Warm Ups: Number Talks and More

In my last blog post, I wrote about creating Doing-Math and Thinking-Math classrooms. One small but important ingredient I’ve found helpful for both is a good warmup activity. The goal of the warmup activity is to get students thinking and active right away. The barrier to entry should be extremely low, so that everyone can able to participate. It’s a …

The Doing/Thinking/Loving Math Classroom

This summer, we had the opportunity to draw up and institute a wholesale program from scratch, using our own lesson plans and providing the PD and support. Following that program, we began some fascinating conversations about how to articulate our vision of excellent math classrooms in more detail. From 30,000 feet, the direction we want everyone to move feels clear: …

App Review: Exploring the Core

I just downloaded a new app that I think will be helpful reference! It’s called Exploring the Core. (At last check, it was $2.99.) It is, essentially, an easy-to-use encyclopedia of Common Core math content standards. It includes a list of the standards, by grade, and a glossary to help you understand what all the terms mean. So, handy, though …

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Breaking and Remaking Lesson Plans

I just had an interesting lab session with a school district we’re working with this year. The teachers (K-2) want to extend the scope and dynamics of their lesson plans, and make sure they challenge their students. But the teachers also don’t have much free time, are, in many cases, new to the curriculum, and also feel that they need …

Thoughts on story problems

Story problems! They are the great bugaboo of math class, the problems everyone remembers hating, On the other hand, when educators think of “real-world” math, useful math, or motivated math, story problems are where they want to go. And this instinct makes sense. Story problems should be a fantastic resource in the classroom—a chance for reading comprehension, making sense of …

In Praise of the Open Middle with Pyramid Puzzles

Sometimes you hear the perfect word to describe something you were already doing, but didn’t quite realize you were doing. My most favorite recent case of this came from openmiddle.com. We’ve all heard of open-ended problems, the genuine, intriguing problems that can take us on journeys to unexpected answers. A lesson based around an open-ended problem can be a beautiful …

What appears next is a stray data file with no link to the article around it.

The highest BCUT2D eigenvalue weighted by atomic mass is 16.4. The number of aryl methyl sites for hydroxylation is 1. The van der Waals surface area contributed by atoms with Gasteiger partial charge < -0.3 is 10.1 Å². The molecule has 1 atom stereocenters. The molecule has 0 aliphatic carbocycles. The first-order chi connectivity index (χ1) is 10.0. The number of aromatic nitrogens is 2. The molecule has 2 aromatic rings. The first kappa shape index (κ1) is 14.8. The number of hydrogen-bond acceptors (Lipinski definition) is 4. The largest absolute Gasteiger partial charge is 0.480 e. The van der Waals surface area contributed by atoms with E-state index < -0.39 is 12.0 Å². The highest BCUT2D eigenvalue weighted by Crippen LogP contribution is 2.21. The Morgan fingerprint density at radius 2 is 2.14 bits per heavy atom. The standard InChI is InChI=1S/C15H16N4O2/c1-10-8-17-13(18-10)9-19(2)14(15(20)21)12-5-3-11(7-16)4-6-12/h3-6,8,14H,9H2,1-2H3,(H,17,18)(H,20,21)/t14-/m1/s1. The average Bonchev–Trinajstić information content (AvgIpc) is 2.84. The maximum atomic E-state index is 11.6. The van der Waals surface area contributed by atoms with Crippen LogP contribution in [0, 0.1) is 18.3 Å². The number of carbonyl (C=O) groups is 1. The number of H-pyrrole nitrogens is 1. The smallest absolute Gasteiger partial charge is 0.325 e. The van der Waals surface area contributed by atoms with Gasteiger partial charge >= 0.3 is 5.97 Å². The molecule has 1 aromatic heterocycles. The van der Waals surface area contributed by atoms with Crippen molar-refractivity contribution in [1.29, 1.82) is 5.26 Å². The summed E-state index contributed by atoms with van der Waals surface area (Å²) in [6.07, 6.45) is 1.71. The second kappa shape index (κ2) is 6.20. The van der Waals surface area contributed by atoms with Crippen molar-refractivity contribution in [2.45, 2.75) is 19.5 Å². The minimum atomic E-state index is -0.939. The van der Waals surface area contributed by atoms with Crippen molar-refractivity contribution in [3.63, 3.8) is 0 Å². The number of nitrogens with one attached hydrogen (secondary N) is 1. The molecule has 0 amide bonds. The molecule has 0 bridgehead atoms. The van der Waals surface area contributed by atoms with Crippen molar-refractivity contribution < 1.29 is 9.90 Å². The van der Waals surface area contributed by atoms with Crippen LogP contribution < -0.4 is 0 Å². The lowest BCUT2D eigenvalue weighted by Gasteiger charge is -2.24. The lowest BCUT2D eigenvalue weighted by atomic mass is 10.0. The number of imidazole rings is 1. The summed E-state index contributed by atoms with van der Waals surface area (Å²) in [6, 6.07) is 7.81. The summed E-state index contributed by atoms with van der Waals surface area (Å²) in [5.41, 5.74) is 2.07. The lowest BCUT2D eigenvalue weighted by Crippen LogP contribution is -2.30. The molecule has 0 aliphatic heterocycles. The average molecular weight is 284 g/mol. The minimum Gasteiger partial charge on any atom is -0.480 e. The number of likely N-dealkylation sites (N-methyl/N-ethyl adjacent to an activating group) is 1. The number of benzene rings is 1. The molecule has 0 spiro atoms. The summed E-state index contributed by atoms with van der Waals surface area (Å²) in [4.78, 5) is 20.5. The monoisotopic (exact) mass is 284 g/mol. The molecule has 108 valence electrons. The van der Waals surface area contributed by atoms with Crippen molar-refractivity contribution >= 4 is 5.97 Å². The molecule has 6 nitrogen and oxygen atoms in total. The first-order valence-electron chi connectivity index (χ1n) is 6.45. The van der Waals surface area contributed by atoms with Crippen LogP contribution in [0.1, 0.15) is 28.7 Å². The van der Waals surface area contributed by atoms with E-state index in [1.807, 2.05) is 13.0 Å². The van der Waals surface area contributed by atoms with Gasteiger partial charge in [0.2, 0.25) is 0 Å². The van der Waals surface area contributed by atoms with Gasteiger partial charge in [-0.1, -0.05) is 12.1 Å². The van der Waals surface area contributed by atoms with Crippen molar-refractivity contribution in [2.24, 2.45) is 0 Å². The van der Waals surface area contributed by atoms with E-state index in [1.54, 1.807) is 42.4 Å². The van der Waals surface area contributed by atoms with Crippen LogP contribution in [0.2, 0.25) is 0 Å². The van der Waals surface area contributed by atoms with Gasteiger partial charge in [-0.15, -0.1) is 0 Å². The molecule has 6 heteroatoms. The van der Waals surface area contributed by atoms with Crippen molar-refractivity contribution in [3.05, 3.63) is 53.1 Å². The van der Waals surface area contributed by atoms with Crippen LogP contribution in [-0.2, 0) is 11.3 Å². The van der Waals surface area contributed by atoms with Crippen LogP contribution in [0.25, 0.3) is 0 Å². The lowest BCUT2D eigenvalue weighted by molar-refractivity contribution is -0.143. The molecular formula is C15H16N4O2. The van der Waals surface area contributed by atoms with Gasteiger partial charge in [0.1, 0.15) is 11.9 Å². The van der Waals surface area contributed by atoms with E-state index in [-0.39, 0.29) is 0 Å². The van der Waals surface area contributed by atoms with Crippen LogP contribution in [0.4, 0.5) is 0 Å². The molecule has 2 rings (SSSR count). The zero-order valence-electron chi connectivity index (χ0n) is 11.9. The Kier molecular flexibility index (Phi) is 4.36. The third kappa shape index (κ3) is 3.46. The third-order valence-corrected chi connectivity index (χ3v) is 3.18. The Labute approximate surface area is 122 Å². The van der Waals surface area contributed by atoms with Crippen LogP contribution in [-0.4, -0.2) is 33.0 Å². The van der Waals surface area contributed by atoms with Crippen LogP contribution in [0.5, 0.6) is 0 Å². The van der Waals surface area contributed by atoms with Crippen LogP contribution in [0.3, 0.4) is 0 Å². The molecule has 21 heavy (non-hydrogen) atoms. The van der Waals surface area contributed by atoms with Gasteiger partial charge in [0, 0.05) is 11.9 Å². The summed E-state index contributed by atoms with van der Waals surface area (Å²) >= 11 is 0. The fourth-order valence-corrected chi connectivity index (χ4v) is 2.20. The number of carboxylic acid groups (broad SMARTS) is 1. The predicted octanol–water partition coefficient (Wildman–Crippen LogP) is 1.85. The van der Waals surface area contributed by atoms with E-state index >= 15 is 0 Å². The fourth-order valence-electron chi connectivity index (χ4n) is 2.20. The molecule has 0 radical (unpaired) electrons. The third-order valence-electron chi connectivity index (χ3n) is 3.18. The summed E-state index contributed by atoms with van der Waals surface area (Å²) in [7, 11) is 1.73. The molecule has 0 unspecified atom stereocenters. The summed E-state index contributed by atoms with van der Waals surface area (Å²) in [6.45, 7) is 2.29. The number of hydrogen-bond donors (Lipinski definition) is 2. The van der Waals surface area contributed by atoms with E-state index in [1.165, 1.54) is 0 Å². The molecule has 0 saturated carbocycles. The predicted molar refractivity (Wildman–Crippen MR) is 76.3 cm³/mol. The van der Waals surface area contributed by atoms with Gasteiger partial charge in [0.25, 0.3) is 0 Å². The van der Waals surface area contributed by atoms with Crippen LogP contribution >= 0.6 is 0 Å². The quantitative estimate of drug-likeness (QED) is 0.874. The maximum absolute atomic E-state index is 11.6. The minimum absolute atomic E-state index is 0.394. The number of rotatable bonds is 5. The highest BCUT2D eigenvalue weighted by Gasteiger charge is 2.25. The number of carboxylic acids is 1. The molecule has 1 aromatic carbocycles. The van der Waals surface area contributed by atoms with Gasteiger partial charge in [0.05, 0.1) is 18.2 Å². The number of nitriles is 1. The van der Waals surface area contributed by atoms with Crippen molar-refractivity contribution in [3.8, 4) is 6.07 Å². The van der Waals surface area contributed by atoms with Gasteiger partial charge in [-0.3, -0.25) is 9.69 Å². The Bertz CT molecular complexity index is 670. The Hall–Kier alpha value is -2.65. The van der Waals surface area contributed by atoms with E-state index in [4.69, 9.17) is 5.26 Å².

Pazuju – the great new puzzle you never heard of

I remember years ago reading about Sudoku. Already popular in Japan, the reviewer predicted that it would be featured in newspapers as regularly as crossword puzzles. Since then it indeed had, as predicted, a meteoric rise. Math educators tend to be fans of Sudoku and similar puzzles (especially KenKen). Logic puzzles motivate the same sorts of thinking we use when …

Math Circles for Teachers

. We’ll thrilled to be offering math circles for elementary and middle school teachers in partnership with the Washington Experimental Math Lab at the UW. With their generous support, these unique professional development meetings are absolutely free. Clock hours will be available. You can sign up by filling out this survey: Elementary Math Teacher Circle Middle School Math Teacher Circle …

Summer Staircase Retrospective Part 1

We recently wrapped up our most ambitious project ever, and as data on it starts to roll in, I thought I’d take a moment to share. This summer, we produced a math curriculum for Seattle Public Schools Summer Staircase, a six-week program in Seattle to prevent summer slide and, ambitiously, help kids like school. Our job was to write a …

An Interview with Emily Grosvenor, author of Tessalation!

Tessalation! is a new children’s book about a little girl who discovers tessellations in the outdoor world. I backed the project when it was on Kickstarter earlier this year, and my book just arrived. Both the drawings and the writing is beautiful, and it is, to my knowledge, the only book for kids about tessellations. Emily Grosvenor, the author of …